Suicide prevention charity Samaritans has called for vital investment from the rail industry to ensure rail workers get adequate support for their mental health. This comes after a new report revealed almost one in five have suffered physical abuse at work.
With the rising cost of living and the increase in passengers returning to work, the mental health of rail workers is more important than ever. To coincide with Mental Health Awareness Week (Monday, May 15-Sunday, May 21), Samaritans has shared the findings of an industry-wide survey on mental health and wellbeing support in the rail industry.
A staggering two thirds (66%) of rail staff said they had experienced a change in their mental health, which had impacted their ability to carry out their work. Many of those employees did not go to their organisation to seek help, with some feeling as though they couldn’t.
Last summer, researchers gathered evidence from 1,773 staff, which was conducted by Samaritans and Mental Health at Work, and funded by the Great Western Railway (GWR), with support from the Department for Transport (DfT).
The study finds that:
- More than half of staff (57%) continued working despite experiencing a change in their mental health that impacted their ability to carry out their job, and 44% said they didn’t seek any support
- 65% did not seek help for their mental health through their organisation
- 61% said they had experienced verbal abuse with 19% even suffering physical abuse in their roles
- Almost a quarter of rail staff (23%) said they had reported being sick to their manager, when it was connected to their mental health
“This study highlights the range of barriers that rail staff experience when it comes to opening up about their mental health and seeking support that provides them with the right tools to feel better,” said Olivia Cayley, Head of Rail Programme at Samaritans.
“We want leaders in the rail industry to recognise that change needs to happen now, with investment into mental health and wellbeing support to better protect staff, so people have the help when they need it most.”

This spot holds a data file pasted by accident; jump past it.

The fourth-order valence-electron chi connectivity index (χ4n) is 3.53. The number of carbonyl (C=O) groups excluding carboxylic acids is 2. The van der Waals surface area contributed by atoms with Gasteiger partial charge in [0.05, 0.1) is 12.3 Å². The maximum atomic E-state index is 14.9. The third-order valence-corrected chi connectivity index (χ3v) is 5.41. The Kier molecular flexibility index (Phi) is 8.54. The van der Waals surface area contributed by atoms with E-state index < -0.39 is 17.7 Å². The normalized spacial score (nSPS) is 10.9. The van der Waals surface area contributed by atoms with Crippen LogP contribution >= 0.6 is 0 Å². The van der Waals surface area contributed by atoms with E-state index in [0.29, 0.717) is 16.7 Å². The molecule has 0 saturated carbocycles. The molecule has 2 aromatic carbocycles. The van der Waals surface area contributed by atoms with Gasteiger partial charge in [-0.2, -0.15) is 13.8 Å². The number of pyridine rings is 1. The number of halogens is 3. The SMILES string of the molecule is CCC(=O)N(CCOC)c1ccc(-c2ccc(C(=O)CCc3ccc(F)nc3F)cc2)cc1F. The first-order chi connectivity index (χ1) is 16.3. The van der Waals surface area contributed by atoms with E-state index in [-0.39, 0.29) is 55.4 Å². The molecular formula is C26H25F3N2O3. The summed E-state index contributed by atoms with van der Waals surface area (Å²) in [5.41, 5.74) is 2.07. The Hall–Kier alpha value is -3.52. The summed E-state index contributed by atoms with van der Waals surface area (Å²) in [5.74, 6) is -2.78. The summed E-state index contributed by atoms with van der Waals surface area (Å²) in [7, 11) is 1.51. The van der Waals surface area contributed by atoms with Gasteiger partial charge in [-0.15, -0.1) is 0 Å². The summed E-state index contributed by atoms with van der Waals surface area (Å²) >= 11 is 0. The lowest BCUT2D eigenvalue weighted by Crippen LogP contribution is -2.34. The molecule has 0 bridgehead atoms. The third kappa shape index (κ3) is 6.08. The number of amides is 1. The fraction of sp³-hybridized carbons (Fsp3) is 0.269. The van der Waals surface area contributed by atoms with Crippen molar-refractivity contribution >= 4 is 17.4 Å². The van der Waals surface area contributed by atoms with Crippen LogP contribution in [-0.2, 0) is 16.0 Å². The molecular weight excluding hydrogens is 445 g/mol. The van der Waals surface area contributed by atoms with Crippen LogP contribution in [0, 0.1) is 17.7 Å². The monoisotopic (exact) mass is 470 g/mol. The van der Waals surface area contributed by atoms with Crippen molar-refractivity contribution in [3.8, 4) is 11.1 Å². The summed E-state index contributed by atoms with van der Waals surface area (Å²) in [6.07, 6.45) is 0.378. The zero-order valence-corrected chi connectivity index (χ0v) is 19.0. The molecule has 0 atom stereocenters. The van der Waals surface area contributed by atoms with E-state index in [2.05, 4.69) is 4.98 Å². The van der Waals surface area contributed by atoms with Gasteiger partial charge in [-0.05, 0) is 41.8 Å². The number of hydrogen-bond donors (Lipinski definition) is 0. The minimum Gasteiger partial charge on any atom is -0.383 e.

Mental health-related absences have cost the sector over £1.3 billion since the start of 2019, and investing in staff mental health has proven to be cost-effective, with employers receiving an average £5 return for every £1 spent on wellbeing support.
Alison Pay, Manging Director of Mental Health At Work, said: “Investing in health and wellbeing should be a priority in any industry, but for the rail industry, where people are at the centre of the delivery, it is critical for success, safety and productivity, as well as the mental health of employees.
“This report has highlighted the key areas that very specifically impact mental health within the rail industry and the actions that can support employees moving forwards. It brings together the voice of the employee across all roles, alongside existing research and a review of the progress that has been made so far in this area.
“Implementing these changes at scale is inevitably challenging, but we now have a clear roadmap of the next steps and we hope that these compelling findings encourage all operators within this vital sector to begin the journey and make a difference to the working lives of the thousands of front line workers that keep both the country and the economy moving.”
Samaritans has developed a set of recommendations to help transform mental health access in the rail industry, which includes better trauma support, making sure all rail organisations cultivate an inclusive culture and encourage staff to identify and discuss mental health in their workplace.
For more information and the full report can be found here.
Image credit: Samaritans